Chinese (Mandarin)/Pronunciation of Finals

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Lessons: Pron. - 1 - 2 - 3 - 4 - 5 - 6 - 7 - 8 - 9 - 10 - 11 - 12 - 13 - 14 - 15 - 16 Search inside this book using Google
Subpages: Examples - Exercises - Stroke Order

Pronunciation of finals[edit]

Pinyin IPA Final-only form Description
Single finals a [a:] a as in "father"
o [ɔ:] o as in "got"
e [ɤə] e a backward, unrounded vowel: first place the tongue between [ŋ] and [ə] to produce [ɤ], and then lower the tongue to slide to [ə]

a bit like English "duh", but not as "open"

(ê) [e] ê as in "get"
i [i:] yi as in "he"
(-i) [ɻ̩], [ɹ̩] i is a buzzed continuation of the consonant when it appears after these initials: z-, c-, s-, zh-, ch-, sh- and r-
u [u:] wu as in "who"
ü [y:] yu as in German "üben" or French "lune" (to get this sound, say "ee" with rounded lips)
Plural finals ai [ai̯] ai like "eye", but a bit lighter
ei [ei̯] ei as in "say"
ui [uei̯] wei like "way", but a bit lighter
ao [au̯] ao like "cow", the a is much more audible than the o
ou [ou̯] ou as in "so", "dough"
iu [iəu̯] you as in "Leo"
ie [i̯e] ye like "yet"
üe [y̯e] yue as pinyin ü + ê
er [aɚ̯] er as in "bar" in Amerian English (the r is always pronounced) (this final doesn't combine with any initials)
an [an] an as in "stun", "fun"
en [ən] en as in "taken"
in [in] yin as in "in"
un [u̯ən] wen as pinyin u + en
ün [yn] yun as pinyin ü + n
ang [aŋ] ang as in "young", like "song" in American English
eng [əŋ] eng repalce the [n] in en with [ŋ]
ing [iŋ] ying as in "thing"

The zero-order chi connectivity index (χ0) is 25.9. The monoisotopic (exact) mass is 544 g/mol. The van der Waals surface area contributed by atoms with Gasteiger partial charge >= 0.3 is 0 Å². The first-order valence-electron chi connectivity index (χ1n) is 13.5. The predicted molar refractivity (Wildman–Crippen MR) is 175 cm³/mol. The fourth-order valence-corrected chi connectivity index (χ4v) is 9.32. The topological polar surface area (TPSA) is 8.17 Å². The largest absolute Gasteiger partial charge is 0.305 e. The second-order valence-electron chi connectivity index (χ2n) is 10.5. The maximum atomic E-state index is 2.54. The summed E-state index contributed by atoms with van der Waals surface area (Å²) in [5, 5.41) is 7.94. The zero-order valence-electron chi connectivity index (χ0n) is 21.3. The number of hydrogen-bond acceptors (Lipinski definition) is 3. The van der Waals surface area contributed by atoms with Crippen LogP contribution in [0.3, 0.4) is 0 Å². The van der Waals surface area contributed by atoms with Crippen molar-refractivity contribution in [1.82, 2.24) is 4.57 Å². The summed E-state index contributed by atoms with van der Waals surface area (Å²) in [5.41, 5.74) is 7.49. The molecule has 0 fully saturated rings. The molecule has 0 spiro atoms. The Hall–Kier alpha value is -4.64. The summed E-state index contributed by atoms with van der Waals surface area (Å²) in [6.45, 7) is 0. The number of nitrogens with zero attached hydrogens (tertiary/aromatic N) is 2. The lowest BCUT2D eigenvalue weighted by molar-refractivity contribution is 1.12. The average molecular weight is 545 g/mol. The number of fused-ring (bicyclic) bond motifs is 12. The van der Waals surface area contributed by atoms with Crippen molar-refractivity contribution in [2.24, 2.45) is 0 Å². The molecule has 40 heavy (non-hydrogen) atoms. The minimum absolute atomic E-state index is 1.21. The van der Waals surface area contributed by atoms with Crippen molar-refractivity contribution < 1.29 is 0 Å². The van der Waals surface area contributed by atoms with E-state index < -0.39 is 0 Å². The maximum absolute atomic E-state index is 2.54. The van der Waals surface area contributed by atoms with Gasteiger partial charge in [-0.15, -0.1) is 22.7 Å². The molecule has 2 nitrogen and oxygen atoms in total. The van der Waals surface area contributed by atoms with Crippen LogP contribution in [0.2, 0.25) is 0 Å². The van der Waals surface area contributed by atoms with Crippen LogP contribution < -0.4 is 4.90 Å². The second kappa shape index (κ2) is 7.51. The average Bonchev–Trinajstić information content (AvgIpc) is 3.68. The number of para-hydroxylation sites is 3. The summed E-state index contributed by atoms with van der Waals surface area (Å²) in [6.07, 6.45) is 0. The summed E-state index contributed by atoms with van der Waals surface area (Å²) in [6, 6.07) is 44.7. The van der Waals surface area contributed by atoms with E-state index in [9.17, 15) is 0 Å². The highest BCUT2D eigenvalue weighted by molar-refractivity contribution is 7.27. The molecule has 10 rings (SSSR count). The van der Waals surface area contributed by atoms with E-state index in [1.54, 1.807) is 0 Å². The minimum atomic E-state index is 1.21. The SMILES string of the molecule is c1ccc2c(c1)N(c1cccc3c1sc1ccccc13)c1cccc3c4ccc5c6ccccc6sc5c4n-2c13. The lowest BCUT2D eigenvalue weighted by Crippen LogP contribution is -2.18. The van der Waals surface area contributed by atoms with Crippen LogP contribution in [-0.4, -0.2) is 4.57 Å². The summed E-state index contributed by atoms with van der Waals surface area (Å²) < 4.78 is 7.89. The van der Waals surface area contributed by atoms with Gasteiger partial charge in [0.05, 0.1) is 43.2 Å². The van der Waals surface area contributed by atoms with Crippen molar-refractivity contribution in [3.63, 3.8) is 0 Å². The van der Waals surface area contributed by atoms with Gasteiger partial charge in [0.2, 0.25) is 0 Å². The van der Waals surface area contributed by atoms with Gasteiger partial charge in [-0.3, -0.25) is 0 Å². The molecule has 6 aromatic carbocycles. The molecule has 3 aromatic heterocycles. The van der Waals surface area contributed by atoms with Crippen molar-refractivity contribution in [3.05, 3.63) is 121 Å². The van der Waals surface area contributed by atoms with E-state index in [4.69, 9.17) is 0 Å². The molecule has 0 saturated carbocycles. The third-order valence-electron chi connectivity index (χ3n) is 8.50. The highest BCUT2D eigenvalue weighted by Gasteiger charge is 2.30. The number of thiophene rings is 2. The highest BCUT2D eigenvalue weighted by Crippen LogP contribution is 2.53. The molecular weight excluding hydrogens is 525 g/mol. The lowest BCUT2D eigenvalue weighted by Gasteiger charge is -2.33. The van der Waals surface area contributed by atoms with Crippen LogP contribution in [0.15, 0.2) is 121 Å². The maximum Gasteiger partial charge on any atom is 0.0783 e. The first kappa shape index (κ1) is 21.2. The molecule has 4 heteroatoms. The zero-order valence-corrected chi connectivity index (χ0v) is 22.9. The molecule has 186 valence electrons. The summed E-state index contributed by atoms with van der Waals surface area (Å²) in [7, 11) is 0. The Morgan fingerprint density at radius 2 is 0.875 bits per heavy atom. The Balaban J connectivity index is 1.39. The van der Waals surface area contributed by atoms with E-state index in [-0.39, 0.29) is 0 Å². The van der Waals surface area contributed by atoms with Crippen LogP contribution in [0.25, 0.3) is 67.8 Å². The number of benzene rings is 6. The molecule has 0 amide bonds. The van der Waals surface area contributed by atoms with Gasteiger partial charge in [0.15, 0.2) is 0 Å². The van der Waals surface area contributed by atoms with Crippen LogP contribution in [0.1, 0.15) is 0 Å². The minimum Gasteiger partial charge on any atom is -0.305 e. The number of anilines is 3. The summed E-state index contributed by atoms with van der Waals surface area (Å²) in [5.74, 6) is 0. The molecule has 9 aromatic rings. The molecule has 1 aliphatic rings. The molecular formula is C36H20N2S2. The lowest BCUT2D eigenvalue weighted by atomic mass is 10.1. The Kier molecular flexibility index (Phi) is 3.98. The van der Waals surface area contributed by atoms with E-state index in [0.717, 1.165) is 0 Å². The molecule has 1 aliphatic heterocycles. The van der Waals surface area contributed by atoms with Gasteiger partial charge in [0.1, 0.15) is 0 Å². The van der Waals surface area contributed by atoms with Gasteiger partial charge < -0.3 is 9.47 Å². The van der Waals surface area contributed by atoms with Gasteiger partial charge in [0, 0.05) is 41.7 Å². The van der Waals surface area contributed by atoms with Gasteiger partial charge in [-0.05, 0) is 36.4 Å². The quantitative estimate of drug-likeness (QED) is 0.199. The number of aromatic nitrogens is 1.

ong [ɔŋ] replace the [n] in "yawn" with [ŋ]

Rolled finals[edit]

Rolled finals (儿化音) are a phenomenon in spoken Mandarin. People from northern China like to roll their tongue when saying specific words (usually nouns and verbs) in daily dialogues. On the other hand, people from southern China rarely do that. Foreign Chinese learners are not quite suggested to learn so, as this is sometimes considered as a northern China accent instead of standard Mandarin. This table's purpose is to enable Chinese learners to recognize and understand them when hearing somebody using them.


Pinyin IPA Explanation
e'r [ɤ˞] as e + er (not to be confused with the final er on its own, e'r only exists with an initial character before it)
ar,

air, anr

air, anr

[aɚ̯] as ai + er, an + er
aor [au̯˞] as ao + er
our [ou̯˞] as ou + er
angr [ãɚ̯̃] as ang + er
iar, ianr [i̯aɚ̯] as ia + er, ian + er
inr, ir [i̯ɚ] as in + er, i + er
ingr [i̯ɚ̃] as ing + er
ur [u˞] as u + er
uor [u̯o˞] as uo + er
uir [u̯ɚ] as ui + er
ongr [ʊ̃˞] as ong + er
ür [y̯ɚ] as ü + er


Lessons: Pron. - 1 - 2 - 3 - 4 - 5 - 6 - 7 - 8 - 9 - 10 - 11 - 12 - 13 - 14 - 15 - 16 Search inside this book using Google
Subpages: Examples - Exercises - Stroke Order